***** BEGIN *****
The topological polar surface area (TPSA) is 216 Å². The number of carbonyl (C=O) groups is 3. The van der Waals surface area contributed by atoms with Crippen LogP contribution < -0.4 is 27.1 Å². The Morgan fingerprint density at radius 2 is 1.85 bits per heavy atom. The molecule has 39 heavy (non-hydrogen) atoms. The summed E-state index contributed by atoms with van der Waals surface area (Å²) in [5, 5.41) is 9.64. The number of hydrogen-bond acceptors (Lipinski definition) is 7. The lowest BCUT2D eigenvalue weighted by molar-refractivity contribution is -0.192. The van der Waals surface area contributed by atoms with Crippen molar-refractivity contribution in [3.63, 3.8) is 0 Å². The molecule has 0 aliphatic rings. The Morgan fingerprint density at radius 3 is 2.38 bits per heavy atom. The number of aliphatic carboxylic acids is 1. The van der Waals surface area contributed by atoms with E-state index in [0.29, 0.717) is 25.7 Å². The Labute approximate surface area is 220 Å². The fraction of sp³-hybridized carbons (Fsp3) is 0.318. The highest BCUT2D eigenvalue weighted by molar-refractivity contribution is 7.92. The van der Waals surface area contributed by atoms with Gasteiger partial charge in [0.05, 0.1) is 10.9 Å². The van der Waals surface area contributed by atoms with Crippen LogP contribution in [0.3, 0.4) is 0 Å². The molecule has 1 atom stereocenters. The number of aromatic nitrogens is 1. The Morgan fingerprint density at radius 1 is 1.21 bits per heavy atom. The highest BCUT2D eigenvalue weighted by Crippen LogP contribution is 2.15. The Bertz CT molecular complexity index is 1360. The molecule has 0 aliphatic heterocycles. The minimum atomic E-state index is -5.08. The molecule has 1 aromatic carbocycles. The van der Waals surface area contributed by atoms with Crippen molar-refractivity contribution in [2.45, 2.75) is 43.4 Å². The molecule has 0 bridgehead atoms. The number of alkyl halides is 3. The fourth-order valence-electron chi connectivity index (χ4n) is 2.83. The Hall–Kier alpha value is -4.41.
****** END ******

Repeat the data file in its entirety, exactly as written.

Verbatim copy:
The topological polar surface area (TPSA) is 216 Å². The number of carbonyl (C=O) groups is 3. The van der Waals surface area contributed by atoms with Crippen LogP contribution < -0.4 is 27.1 Å². The Morgan fingerprint density at radius 2 is 1.85 bits per heavy atom. The molecule has 39 heavy (non-hydrogen) atoms. The summed E-state index contributed by atoms with van der Waals surface area (Å²) in [5, 5.41) is 9.64. The number of hydrogen-bond acceptors (Lipinski definition) is 7. The lowest BCUT2D eigenvalue weighted by molar-refractivity contribution is -0.192. The van der Waals surface area contributed by atoms with Crippen molar-refractivity contribution in [3.63, 3.8) is 0 Å². The molecule has 0 aliphatic rings. The Morgan fingerprint density at radius 3 is 2.38 bits per heavy atom. The number of aliphatic carboxylic acids is 1. The van der Waals surface area contributed by atoms with E-state index in [0.29, 0.717) is 25.7 Å². The Labute approximate surface area is 220 Å². The fraction of sp³-hybridized carbons (Fsp3) is 0.318. The highest BCUT2D eigenvalue weighted by molar-refractivity contribution is 7.92. The van der Waals surface area contributed by atoms with Gasteiger partial charge in [0.05, 0.1) is 10.9 Å². The van der Waals surface area contributed by atoms with Crippen LogP contribution in [0.3, 0.4) is 0 Å². The molecule has 1 atom stereocenters. The number of aromatic nitrogens is 1. The Morgan fingerprint density at radius 1 is 1.21 bits per heavy atom. The highest BCUT2D eigenvalue weighted by Crippen LogP contribution is 2.15. The Bertz CT molecular complexity index is 1360. The molecule has 0 aliphatic heterocycles. The minimum atomic E-state index is -5.08. The molecule has 1 aromatic carbocycles. The van der Waals surface area contributed by atoms with Crippen molar-refractivity contribution in [2.45, 2.75) is 43.4 Å². The molecule has 0 bridgehead atoms. The number of alkyl halides is 3. The fourth-order valence-electron chi connectivity index (χ4n) is 2.83. The Hall–Kier alpha value is -4.41.